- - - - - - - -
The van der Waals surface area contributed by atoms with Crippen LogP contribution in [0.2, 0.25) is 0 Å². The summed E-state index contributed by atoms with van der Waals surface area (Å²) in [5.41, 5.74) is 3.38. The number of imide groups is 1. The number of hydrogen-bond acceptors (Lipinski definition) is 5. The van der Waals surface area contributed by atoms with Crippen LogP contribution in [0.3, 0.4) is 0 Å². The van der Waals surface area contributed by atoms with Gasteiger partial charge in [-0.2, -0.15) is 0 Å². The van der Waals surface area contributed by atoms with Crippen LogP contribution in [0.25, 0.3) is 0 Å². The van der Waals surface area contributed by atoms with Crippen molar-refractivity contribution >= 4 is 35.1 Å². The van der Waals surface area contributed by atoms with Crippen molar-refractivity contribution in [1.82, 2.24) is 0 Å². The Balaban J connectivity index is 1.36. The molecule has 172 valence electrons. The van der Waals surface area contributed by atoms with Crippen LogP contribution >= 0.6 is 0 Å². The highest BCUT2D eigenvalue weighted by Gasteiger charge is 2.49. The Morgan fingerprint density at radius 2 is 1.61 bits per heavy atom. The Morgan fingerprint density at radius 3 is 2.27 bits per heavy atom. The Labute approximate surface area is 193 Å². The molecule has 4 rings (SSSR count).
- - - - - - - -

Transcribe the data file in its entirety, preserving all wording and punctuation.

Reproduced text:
The van der Waals surface area contributed by atoms with Crippen LogP contribution in [0.2, 0.25) is 0 Å². The summed E-state index contributed by atoms with van der Waals surface area (Å²) in [5.41, 5.74) is 3.38. The number of imide groups is 1. The number of hydrogen-bond acceptors (Lipinski definition) is 5. The van der Waals surface area contributed by atoms with Crippen LogP contribution in [0.3, 0.4) is 0 Å². The van der Waals surface area contributed by atoms with Gasteiger partial charge in [-0.2, -0.15) is 0 Å². The van der Waals surface area contributed by atoms with Crippen LogP contribution in [0.25, 0.3) is 0 Å². The van der Waals surface area contributed by atoms with Crippen molar-refractivity contribution >= 4 is 35.1 Å². The van der Waals surface area contributed by atoms with Crippen molar-refractivity contribution in [1.82, 2.24) is 0 Å². The Balaban J connectivity index is 1.36. The molecule has 172 valence electrons. The van der Waals surface area contributed by atoms with Crippen LogP contribution >= 0.6 is 0 Å². The highest BCUT2D eigenvalue weighted by Gasteiger charge is 2.49. The Morgan fingerprint density at radius 2 is 1.61 bits per heavy atom. The Morgan fingerprint density at radius 3 is 2.27 bits per heavy atom. The Labute approximate surface area is 193 Å². The molecule has 4 rings (SSSR count).